Yes 3D printing is slow, and yes, it’s incredibly expensive, but it’s also one of the most revolutionary inventions of our lifetimes. But is it really going to democratise the means of production and overhaul global capitalism? Or is it just overhyped Lego for the twenty-first century? Neither, says the Science Museum in this new exhibition which showcases some 600 objects that have been painstakingly printed using 3D technology.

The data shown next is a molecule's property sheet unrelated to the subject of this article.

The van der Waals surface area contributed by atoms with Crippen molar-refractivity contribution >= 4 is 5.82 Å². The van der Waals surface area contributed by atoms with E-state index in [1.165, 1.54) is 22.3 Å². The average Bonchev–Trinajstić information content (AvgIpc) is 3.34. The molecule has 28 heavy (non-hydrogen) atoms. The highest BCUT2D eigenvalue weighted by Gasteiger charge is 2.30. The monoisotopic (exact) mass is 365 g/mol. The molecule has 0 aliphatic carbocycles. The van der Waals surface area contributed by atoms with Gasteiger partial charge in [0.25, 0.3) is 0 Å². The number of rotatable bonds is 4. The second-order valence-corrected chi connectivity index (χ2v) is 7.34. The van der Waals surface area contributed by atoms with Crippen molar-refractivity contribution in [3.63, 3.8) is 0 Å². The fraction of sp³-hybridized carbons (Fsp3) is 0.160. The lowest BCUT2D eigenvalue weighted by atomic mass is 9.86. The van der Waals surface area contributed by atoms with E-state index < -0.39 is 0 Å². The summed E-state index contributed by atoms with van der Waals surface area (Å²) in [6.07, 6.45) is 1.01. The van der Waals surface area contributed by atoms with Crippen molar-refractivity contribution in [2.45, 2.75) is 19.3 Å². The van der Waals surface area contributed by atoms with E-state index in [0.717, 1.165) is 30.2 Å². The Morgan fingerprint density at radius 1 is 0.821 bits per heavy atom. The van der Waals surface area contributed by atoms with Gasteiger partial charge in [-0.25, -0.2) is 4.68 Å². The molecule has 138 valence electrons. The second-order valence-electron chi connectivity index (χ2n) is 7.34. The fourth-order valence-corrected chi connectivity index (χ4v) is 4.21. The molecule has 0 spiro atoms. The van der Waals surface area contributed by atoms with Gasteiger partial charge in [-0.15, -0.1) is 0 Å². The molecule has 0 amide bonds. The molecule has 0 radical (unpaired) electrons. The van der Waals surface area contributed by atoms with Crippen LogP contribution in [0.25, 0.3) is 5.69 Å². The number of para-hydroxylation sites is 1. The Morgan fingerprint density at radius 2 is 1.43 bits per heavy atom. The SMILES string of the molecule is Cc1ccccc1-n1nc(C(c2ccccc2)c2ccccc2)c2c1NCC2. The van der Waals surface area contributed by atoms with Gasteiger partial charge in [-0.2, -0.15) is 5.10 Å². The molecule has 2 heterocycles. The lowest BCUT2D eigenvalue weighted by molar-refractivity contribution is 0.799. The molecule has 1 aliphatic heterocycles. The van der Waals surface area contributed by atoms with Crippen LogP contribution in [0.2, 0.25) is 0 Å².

Apparently, the idea that the invention will replace mass production anytime soon is a gross exaggeration. But it has, in a few short years, found a stupefying array of playful, useful and even lifesaving applications. Among the pieces on display here, expect to see human organs printed with living cells, fuel- saving aeroplane parts and even artworks (pictured). Sound overwhelming? It is until you consider the exhibition houses just a tiny fraction of the estimated 5.2 million objects that were 3D printed in the UK last year alone.